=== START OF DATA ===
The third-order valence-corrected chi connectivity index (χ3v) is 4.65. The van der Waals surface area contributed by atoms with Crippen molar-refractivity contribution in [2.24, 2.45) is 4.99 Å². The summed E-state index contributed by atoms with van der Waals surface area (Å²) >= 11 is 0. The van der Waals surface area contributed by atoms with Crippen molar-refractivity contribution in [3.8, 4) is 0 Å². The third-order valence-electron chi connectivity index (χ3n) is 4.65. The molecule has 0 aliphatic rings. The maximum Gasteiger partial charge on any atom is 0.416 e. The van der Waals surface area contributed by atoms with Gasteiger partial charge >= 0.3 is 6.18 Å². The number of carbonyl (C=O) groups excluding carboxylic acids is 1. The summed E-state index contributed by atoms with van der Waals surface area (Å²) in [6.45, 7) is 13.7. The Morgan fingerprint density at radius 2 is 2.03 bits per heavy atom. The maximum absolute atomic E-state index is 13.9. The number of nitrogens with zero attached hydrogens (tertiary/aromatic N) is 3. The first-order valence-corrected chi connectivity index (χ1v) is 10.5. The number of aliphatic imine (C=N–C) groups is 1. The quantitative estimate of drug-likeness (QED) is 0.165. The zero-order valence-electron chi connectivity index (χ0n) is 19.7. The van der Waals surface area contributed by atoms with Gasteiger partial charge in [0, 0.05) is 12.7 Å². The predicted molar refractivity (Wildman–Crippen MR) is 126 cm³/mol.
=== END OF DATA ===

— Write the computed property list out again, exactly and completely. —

The third-order valence-corrected chi connectivity index (χ3v) is 4.65. The van der Waals surface area contributed by atoms with Crippen molar-refractivity contribution in [2.24, 2.45) is 4.99 Å². The summed E-state index contributed by atoms with van der Waals surface area (Å²) >= 11 is 0. The van der Waals surface area contributed by atoms with Crippen molar-refractivity contribution in [3.8, 4) is 0 Å². The third-order valence-electron chi connectivity index (χ3n) is 4.65. The molecule has 0 aliphatic rings. The maximum Gasteiger partial charge on any atom is 0.416 e. The van der Waals surface area contributed by atoms with Gasteiger partial charge >= 0.3 is 6.18 Å². The number of carbonyl (C=O) groups excluding carboxylic acids is 1. The summed E-state index contributed by atoms with van der Waals surface area (Å²) in [6.45, 7) is 13.7. The Morgan fingerprint density at radius 2 is 2.03 bits per heavy atom. The maximum absolute atomic E-state index is 13.9. The number of nitrogens with zero attached hydrogens (tertiary/aromatic N) is 3. The first-order valence-corrected chi connectivity index (χ1v) is 10.5. The number of aliphatic imine (C=N–C) groups is 1. The quantitative estimate of drug-likeness (QED) is 0.165. The zero-order valence-electron chi connectivity index (χ0n) is 19.7. The van der Waals surface area contributed by atoms with Gasteiger partial charge in [0, 0.05) is 12.7 Å². The predicted molar refractivity (Wildman–Crippen MR) is 126 cm³/mol.